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After the shocking surprise plunge in January (led by a big slide in manufacturing output), US Industrial Production was expected to rebound in February.

And while the headline Industrial Production data did rebound, it was much lower than expected (+0.1% MoM vs +0.4% exp)...

However, U.S. factory production slumped for a second month in February, missing forecasts for a pickup, indicating headwinds from the trade war to slower global growth are weighing on manufacturers.

As Bloomberg notes, the results indicate headwinds for manufacturing persist as producers confront uncertainty from trade policy and dimmer projections for major economies from China to Europe. Economists project the U.S. economy will slow in each quarter this year.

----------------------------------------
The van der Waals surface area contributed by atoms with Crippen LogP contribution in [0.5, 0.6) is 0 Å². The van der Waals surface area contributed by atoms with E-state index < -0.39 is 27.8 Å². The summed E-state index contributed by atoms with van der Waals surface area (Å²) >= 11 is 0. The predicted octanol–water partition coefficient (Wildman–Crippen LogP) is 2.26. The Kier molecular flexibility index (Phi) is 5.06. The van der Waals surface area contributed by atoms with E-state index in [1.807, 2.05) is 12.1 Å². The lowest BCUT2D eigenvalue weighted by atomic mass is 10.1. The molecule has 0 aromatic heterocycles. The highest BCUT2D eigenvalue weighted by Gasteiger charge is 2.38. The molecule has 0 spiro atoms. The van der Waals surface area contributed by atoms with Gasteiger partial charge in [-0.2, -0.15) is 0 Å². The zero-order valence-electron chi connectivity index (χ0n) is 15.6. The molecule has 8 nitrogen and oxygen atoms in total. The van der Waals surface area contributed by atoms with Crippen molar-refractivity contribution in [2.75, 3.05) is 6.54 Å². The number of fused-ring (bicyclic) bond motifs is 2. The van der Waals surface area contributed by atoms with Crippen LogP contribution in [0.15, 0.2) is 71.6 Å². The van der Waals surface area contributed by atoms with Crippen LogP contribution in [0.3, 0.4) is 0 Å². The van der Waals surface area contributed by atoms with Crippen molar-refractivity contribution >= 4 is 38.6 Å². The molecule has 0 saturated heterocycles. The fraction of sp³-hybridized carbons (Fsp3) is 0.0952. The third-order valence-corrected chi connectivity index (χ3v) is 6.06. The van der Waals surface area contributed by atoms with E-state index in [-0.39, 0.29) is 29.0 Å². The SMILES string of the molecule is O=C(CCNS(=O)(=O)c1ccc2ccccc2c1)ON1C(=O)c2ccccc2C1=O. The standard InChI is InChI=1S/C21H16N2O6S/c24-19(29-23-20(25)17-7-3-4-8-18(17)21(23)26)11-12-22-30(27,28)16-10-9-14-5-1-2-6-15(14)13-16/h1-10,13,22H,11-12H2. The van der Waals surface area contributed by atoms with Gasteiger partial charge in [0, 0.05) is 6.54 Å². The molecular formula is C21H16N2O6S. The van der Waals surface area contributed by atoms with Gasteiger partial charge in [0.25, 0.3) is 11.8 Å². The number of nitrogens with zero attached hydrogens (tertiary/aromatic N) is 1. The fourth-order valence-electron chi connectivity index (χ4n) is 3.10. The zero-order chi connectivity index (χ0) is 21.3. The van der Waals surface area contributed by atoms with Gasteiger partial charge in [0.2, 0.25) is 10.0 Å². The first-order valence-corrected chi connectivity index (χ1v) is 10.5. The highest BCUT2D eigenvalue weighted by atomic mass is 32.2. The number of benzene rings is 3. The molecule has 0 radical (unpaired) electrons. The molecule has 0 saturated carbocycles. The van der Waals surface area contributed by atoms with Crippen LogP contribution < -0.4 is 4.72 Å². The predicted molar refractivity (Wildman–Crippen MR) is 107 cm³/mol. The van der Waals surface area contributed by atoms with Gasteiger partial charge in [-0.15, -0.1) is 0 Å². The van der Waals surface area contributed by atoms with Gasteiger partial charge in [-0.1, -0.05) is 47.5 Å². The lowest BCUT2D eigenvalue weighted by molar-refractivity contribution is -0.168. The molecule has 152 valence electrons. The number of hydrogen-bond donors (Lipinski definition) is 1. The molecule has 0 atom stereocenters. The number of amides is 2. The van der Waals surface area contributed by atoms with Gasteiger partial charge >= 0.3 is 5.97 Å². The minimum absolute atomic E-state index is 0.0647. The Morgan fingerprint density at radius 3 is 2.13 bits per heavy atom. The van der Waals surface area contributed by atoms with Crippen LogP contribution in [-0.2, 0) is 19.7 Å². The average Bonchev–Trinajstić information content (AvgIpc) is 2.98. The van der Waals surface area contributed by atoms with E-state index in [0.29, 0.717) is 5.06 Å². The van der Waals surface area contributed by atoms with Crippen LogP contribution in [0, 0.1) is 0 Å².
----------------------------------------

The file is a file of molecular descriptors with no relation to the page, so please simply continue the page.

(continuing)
The data echo other downbeat reports on the sector. The Institute for Supply Management’s gauge of U.S. factories fell to a two-year low in February in a broad decline across orders, employment, production and deliveries. A separate report earlier Friday showed the New York Fed’s measure of general business conditions fell to the lowest since May 2017.

This is the weakest manufacturing print since July and has sparked a bid for bonds as the growth rebound narrative suffers another blow...

Stocks are also weaker, but have a long way to fall to catch down to bonds...

10Y Yield trades at 2.58% handle - the lowest since January 4th's yield collapse.